Friday, September 3, 2010

still



There's no wind (yet) — it's a strangely still morning — but there are signs. Like the "Refuge Closed" sign I encountered when I attempted to ride my bike out to Sachuest Point yesterday. And boat owners criss-crossing the harbor aboard busy launches as they hustle to add extra lines, remove windage, close through-hull fittings and batten down hatches (really) in preparation for the arrival of Earl ...

Yesterday was windy, actually, though it didn't strike me as anything out-of-the-ordinary. Just one of those days when sand blows across the planked walkways leading to Second Beach, where I'd retreated after meeting the "closed" sign at the point. I've always thought it so cool that sand on land is swept into ripples by wind the same way sand below the surface is swept into ripples by water the same water on the surface is swept into ripples (and ultimately waves) by wind ...

Anyway — I'm having a hard time getting anywhere here — it was just windy enough that lying down was less-than-ideal yesterday, lest one wanted to experience a mild sand-blasting, which doesn't hurt exactly but sand ends up everywhere, everywhere, being most problematic in the eyes and between the teeth. Instead, I walked ...

Earlier in the day, when I was walking on the Cliff Walk (with Grandma Betty and her puppy), the surfers were out at Ruggles. Surfers love a good storm ...

Even last weekend there were signs, although I suppose it's always somewhat windy and surf-happy at Point Judith, where Mr. Betty and I found ourselves on Sunday afternoon. The strange (and obvious) thing is the contrast between conditions on the inside and on the outside of that longlong jetty stretching from lighthouse to channel. There were people scattered all along it: sunning, fishing, walking, sitting ...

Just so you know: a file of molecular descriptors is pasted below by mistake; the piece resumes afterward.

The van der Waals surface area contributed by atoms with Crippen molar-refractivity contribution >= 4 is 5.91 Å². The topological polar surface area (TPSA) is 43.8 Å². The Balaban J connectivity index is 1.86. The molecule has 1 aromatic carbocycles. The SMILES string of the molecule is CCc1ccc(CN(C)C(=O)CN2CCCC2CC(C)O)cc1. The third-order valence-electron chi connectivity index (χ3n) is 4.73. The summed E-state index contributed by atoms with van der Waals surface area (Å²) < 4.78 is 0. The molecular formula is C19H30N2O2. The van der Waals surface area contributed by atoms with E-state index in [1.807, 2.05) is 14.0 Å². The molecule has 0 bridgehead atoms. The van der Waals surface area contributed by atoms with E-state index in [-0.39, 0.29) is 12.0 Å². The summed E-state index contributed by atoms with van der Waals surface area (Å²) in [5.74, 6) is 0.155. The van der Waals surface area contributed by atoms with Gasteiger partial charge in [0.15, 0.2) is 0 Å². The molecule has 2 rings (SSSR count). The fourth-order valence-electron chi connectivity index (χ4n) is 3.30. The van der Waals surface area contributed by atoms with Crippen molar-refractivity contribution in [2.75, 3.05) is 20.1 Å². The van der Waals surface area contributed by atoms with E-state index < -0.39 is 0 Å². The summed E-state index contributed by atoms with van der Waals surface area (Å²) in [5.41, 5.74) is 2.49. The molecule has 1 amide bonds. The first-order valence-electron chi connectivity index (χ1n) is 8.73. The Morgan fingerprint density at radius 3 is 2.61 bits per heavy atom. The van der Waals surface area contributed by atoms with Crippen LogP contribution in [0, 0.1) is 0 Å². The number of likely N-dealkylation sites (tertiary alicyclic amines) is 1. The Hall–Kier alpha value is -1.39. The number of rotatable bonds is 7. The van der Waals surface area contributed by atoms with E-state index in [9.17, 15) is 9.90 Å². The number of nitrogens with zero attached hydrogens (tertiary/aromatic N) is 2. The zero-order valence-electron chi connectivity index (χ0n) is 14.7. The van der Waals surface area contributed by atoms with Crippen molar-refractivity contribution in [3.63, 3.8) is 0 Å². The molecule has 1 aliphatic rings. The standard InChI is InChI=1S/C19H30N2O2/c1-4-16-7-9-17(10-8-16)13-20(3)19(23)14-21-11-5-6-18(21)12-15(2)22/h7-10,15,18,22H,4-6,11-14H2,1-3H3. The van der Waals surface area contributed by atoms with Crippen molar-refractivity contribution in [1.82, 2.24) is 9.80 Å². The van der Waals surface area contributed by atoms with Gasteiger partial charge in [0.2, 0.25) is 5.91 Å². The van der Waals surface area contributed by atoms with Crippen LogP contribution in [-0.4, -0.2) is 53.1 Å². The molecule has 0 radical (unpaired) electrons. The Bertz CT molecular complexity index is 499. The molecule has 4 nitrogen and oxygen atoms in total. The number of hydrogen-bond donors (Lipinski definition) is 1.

I saw one family sitting there — a father with two (very) young kids — tempting the waves (playing chicken??). Or that's how it looked. They'd sit and try not to flinch or move away when big waves struck. Must say, it struck me as not a great idea. Then, later, when we got home, I heard that the search was on for someone who was swept off the rocks in Narragansett that very afternoon. Different locale (by just a few miles), but still ...







Yes, that's a kayak, skirting the rocks ...





Yes, that's a lifeguard, shoring up the signs (and the view) ...




Yes, that's Point Judith (no splash and splash) ...




And, yes — back to Newport — those are towels, succumbing to ripples (shoe or no shoe) ...



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